George Szell, who died nearly eight years ago, is remembered as one of the finest conductors of his time. In particular, we remember him for taking over the already good Cleveland Orchestra and turning it into one of the best in this country - which of course means one of the best anywhere.
There were many, however, who felt that the Cleveland Orchestra under Szhell had a hard edge, that is it represented power, brilliance and precision achieved at the cost of warmth. To be sure, one man's elegance is another man's heartlessness; it becomes very subjective. But those who held this view liked to cite the difference in Szell's performances and recordings with European orchestras, performances in which the power was leavened by an expansiveness, a sense of involvement and communicativeness, in which no way contravened the aristocratic effect of his music-making.
Still others felt Szell's very finest recorded performances were neither those he made in Europe nor those with his own orchestra in Cleveland, but the short series he made with the New York Philharmonic between 1951 and 1955. These probably represent also the finest playing the Philharmonic committed to discs between the reign of Toscanini (which ended in 1936, when the maestro made his landmark recording of the Bethoven Seventh) and a few real gems of the later Bernstein and Boulez incumbencies. Columbia has unexpectedly gathered all these Szell/Philharmonic recordings and reissued them in a three-disc Odyssey set (Y3 35231). The price is right, the transfers are beautiful and the performances are downright irresistible, regardless of duplications in one's collection (the titles are all "basic" fare) or reservations about the mono sound.
The oldest recording here is the sequence of the usual five excerpts from Mendelssohn's "Midsummer Night's Dream" music. On this side alone the sound is thin now and then, but never less than adequate to convey the superb performances, filled with evocative magic and free of the slightest hint of anything resembling sentimentality.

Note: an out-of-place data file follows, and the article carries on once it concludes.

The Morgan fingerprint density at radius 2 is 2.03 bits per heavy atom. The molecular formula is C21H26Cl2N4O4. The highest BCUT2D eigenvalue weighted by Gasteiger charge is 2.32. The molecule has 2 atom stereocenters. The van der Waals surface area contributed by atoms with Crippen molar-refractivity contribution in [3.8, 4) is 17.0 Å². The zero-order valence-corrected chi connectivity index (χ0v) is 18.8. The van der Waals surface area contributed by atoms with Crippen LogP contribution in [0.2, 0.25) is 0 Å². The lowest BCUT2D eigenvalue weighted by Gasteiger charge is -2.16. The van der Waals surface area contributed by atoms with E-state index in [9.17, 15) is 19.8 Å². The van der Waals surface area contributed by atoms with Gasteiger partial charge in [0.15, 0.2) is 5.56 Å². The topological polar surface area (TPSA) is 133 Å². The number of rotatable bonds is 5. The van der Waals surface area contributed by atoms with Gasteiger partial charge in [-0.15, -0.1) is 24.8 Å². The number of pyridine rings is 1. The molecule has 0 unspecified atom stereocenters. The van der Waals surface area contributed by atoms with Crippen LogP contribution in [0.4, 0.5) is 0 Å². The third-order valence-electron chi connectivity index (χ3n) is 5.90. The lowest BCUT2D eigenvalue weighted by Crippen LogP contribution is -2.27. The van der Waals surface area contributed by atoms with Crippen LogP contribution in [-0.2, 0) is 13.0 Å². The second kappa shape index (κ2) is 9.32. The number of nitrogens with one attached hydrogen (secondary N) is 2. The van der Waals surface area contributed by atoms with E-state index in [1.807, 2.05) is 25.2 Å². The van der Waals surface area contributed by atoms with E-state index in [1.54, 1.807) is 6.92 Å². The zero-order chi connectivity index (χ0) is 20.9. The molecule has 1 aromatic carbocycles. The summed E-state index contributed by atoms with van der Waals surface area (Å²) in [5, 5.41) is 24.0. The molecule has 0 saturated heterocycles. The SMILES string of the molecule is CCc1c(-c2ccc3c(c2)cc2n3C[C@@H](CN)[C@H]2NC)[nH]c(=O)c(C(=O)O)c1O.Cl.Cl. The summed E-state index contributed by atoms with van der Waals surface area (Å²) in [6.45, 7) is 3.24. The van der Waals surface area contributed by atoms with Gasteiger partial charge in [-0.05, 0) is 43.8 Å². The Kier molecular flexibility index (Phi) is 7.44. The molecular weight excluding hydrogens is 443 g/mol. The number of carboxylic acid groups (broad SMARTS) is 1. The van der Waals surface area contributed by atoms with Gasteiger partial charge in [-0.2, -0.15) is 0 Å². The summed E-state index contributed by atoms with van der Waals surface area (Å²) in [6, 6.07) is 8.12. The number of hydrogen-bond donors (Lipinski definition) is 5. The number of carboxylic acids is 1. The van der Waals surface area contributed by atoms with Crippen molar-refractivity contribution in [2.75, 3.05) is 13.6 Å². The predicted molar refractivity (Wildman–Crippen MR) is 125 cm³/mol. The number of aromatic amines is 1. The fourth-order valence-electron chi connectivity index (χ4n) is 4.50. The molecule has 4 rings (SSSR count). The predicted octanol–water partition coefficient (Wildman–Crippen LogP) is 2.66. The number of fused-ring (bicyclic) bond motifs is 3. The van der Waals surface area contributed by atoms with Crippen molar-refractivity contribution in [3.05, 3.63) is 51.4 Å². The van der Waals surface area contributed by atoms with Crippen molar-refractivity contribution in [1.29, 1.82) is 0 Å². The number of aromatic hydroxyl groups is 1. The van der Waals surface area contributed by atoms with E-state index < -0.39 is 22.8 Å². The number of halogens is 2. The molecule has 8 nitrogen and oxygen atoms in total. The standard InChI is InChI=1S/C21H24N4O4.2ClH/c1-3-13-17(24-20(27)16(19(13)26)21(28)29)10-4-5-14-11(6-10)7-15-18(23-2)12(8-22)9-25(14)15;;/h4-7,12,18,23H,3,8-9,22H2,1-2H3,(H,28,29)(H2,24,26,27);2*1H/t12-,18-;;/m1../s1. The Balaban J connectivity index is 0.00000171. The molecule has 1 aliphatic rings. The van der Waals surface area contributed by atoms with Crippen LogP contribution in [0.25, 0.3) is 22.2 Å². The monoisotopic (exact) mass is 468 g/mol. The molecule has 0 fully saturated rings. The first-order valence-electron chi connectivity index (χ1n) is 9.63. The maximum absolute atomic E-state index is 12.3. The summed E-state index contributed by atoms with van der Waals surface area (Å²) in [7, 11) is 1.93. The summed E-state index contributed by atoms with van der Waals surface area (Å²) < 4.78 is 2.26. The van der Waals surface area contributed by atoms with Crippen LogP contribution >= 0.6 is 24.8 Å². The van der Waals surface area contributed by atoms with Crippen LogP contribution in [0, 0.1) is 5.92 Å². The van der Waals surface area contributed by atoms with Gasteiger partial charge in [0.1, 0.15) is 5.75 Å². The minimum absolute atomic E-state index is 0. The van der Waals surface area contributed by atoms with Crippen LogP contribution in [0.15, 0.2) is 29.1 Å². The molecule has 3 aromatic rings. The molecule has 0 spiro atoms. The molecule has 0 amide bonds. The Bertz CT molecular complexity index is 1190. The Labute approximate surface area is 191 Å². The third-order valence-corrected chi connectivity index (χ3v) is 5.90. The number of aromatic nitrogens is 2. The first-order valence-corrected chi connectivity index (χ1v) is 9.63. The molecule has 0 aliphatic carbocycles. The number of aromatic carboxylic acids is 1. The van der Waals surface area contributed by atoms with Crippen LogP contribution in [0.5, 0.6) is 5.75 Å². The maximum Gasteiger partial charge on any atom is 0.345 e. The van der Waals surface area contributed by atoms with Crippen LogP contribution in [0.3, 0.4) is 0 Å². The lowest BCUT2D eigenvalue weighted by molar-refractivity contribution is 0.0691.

The other side of this disc is given over to the two best-known portions of Smetana's symphonic cycle "Ma Vlast" ("My Country") - "The Moldau" and "From Bohemia's Meadows and Forests." Again, mitaculously effective realizations of the music, Szell's deepfelt affection for which is projected in terms of integrity rather than indulgence. How regrettable that he never recorded "Ma Vlast" in its entirety.
A disc of overtures brings us four by Wagner - "Meistersinger," "Rienzi," "Tannhaeuser," "Flying Dutchman" - and Weber's two big ones, "Oberon" and "Der Freischuetz." The incomparable rumbustiousness in the final pages of "Rienzi" (possibly Szell's most "unbuttoned" moment) is alone worth the price of the set; there is no comparable recording of this overture - not even Stokowaki's admired remake, and certainly not Szell's own later stereo version with his Clevelanders. The other three Wagner items are similarly persuasive (if less extraordinary so), and this "Oberon" is perhaps the least earthbound of all recorded performances of that music.
The grand comfirmation of the impression gleaned from the various shorter works is the peotic presentation of Beethoven's "Pastoral" Symphony. Like everything else in this set, it is charged with spontaneity and vivacity; it has a real pulse, and not a single superficial bar. Szell's control is firm but subtle; he and the orchestra breathe together, feel together and, one feels certain, smile together.Together with the Toscanini/BBC, Walter/Vienna Philharmonic, Willem van Otterloo/Vienna Symphony and Erich Kleiber/Concertgebouw versions, this was one of the great pre-stereo "Pastorals"; it is good to have it restored.
Szell rerecorded all but two of these 10 titles in stereo with his own orchestra in Cleveland, but in no case did the remake match up to the stunning sorcery of these New York performances. The great conductor's mastery is evident in all his recordings, but these are the most treasureable because, in addition to the polish, they give us Szell from the heart.